Billy Rhodes, a little person who would later play the barrister Munchkin in The Wizard of Oz, stars as P. W. Melrose, the owner of a circus. His number two in command is Ted (Ralph Graves) who manages the sideshows. As the show is about break its winter camp and start out on tour, Melrose is busy negotiation contracts with the hands and making sure everything is ready. He hires a couple of new performers, including Queenie (Marie Prevost) a young girl who grew up in the circus but found herself without a job when her father became too old to preform.
Before they leave, a representative of a competing circus tries to buy Melrose out, but he's not selling. Melrose started out in the sideshows and rose in the ranks until he managed to buy his own circus, and he's not about to let it go.
As the circus travels from town to town, accidents start occurring. A trapeze wire is filed through causing a fatal accident, and the pay wagon burns down among other things. Everyone knows that there is a saboteur traveling with them, but they can't figure out who.
As the tour progresses, Melrose mistakes Queenie's kindness toward him as affection. He finds himself drawn to the girl, even though she and Ted are growing very close.
The astounding thing about this film is how sophisticated and ahead of its time it is. Rhodes' stature isn't used for gags or to make him a tragic figure. He plays a sympathetic character, and at the end of the movie, though you feel for him, he's not pitiful. He does a great job in this straight dramatic role, and is able to convey a large range of emotions with just a look. It is a tragedy that he didn't have the opportunity to act in more straight roles due to his size.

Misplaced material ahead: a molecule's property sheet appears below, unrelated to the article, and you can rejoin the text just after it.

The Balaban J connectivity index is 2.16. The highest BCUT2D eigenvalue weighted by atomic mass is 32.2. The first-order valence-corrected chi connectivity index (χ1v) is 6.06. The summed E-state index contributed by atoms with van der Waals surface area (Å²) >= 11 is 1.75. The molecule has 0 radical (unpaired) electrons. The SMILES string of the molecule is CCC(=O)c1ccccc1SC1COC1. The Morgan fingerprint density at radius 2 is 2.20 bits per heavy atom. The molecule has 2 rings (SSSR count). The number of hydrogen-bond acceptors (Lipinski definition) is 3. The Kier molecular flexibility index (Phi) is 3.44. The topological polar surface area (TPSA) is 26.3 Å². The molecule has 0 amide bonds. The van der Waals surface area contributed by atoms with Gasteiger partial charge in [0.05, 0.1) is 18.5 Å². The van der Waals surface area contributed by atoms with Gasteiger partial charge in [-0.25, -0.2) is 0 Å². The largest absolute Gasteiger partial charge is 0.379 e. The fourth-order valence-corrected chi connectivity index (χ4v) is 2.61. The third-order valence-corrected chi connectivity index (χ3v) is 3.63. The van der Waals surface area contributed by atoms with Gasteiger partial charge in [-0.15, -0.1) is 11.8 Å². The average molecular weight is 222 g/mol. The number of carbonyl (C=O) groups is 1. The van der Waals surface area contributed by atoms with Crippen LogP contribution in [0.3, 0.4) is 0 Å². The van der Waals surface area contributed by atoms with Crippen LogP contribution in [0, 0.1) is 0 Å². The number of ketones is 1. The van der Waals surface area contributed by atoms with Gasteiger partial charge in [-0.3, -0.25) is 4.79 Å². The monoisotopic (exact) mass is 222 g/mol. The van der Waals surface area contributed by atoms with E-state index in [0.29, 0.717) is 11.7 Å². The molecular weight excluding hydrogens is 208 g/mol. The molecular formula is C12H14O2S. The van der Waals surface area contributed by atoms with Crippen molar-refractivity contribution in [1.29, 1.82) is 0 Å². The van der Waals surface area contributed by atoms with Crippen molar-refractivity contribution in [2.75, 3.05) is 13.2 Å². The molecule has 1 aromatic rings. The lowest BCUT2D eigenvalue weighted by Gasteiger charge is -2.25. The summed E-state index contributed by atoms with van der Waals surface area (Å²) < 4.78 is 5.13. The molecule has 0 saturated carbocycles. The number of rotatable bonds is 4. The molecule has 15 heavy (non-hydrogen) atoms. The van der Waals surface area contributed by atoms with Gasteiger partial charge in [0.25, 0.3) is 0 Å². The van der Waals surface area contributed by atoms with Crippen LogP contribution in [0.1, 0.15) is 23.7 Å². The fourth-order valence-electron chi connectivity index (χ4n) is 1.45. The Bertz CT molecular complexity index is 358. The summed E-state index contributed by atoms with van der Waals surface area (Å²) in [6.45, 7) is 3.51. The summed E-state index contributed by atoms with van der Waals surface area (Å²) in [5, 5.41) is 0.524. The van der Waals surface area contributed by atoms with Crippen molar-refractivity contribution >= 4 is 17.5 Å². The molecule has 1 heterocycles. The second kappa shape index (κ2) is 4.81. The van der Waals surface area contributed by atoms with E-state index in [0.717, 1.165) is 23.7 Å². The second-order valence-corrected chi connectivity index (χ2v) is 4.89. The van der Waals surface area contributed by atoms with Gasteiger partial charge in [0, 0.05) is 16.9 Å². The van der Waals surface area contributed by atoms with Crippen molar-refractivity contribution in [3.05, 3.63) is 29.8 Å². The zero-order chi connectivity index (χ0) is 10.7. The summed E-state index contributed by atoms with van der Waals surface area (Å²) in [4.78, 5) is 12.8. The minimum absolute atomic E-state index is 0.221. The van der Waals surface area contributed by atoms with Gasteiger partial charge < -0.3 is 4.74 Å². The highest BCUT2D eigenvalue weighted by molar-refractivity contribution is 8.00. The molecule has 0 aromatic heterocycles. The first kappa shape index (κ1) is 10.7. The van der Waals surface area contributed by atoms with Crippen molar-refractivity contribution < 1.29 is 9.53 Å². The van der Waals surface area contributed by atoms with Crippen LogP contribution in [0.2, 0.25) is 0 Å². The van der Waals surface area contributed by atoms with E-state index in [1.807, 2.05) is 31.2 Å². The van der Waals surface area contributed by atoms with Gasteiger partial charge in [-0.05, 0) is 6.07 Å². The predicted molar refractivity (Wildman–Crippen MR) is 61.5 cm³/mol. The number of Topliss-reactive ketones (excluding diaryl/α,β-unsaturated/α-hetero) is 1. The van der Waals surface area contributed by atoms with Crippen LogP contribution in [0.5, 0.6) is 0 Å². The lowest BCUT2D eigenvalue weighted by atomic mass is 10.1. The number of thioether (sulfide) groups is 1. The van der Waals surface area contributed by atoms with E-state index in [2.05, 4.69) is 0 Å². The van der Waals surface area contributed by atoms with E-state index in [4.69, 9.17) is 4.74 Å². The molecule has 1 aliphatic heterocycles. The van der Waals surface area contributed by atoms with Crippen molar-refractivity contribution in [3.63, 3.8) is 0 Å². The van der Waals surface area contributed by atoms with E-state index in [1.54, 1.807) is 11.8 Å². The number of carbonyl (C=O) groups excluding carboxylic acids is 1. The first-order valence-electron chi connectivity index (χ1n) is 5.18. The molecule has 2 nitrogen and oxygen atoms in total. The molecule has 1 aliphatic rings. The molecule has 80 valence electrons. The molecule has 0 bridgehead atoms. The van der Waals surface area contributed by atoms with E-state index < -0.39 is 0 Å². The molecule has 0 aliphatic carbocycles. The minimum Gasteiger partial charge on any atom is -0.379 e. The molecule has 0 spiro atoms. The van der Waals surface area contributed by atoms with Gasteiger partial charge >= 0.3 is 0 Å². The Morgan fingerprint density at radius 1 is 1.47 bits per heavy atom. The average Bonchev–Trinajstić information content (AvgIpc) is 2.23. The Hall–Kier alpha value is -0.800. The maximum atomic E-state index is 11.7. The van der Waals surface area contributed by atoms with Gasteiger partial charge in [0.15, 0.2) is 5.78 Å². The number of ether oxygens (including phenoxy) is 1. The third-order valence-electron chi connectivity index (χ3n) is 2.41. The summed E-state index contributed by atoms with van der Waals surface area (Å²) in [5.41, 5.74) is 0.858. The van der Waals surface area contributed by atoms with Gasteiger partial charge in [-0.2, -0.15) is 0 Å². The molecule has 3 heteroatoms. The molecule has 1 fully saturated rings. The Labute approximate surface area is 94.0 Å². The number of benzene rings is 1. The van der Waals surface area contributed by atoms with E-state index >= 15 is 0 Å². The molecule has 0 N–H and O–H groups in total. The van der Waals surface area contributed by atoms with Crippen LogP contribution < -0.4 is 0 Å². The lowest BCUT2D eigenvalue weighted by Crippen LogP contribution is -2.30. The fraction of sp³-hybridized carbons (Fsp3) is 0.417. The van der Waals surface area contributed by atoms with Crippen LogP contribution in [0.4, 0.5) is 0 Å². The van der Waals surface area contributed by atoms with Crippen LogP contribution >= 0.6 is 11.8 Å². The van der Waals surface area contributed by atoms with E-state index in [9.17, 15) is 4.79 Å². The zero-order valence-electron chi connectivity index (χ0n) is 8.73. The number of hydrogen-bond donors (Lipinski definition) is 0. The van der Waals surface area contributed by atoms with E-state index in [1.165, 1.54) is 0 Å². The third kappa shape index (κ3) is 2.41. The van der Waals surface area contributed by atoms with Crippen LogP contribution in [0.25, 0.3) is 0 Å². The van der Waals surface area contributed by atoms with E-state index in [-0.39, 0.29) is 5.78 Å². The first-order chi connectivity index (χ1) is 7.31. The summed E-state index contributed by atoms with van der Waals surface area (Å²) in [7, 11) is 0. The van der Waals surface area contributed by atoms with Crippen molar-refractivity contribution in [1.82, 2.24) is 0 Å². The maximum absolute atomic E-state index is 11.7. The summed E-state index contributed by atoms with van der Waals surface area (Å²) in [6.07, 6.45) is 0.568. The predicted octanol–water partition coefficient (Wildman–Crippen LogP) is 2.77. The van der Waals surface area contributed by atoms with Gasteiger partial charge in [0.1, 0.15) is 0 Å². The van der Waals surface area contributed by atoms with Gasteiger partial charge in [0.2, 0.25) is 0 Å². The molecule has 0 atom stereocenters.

The film had several touching moments that were emotional but never stooped to the level of melodrama. In one such scene Melrose sits on a bale of hay after he learns that a trapeze artist has been killed in an accident. Knowing that if he had sold the circus the tragedy would have been avoided, he feels partially responsible and morose. The high wire artist's young daughter, not knowing that her father has been killed, sees someone who's sad and goes over and comforts him. It is a heart-rending scene.
The print that was shown looked excellent. After its initial run in 1928, the movie was returned to Columbia's vaults and forgotten. Sony eventually bought the Columbia catalog of films and discovered this gem there. The film was restored, but not much work was needed since the movie hadn't been shown since the late 20's. This movie was never shown on television, so it was complete and in an unedited form. Though there were a couple of instances of early stages of nitrate disintegration, these were very few and only lasted a few seconds. The Festival really unearthed a gem with this film.
The Silent Film Festival features movies from all over the world, and this year's second foreign offering is an Indian film, Prem Sanyas (1925.) India currently has the most active film industry in the world, producing even more films than Hollywood, and several of their more popular films have been released theatrically in the US. Prem Sanyas was the first Indian film to get an international release.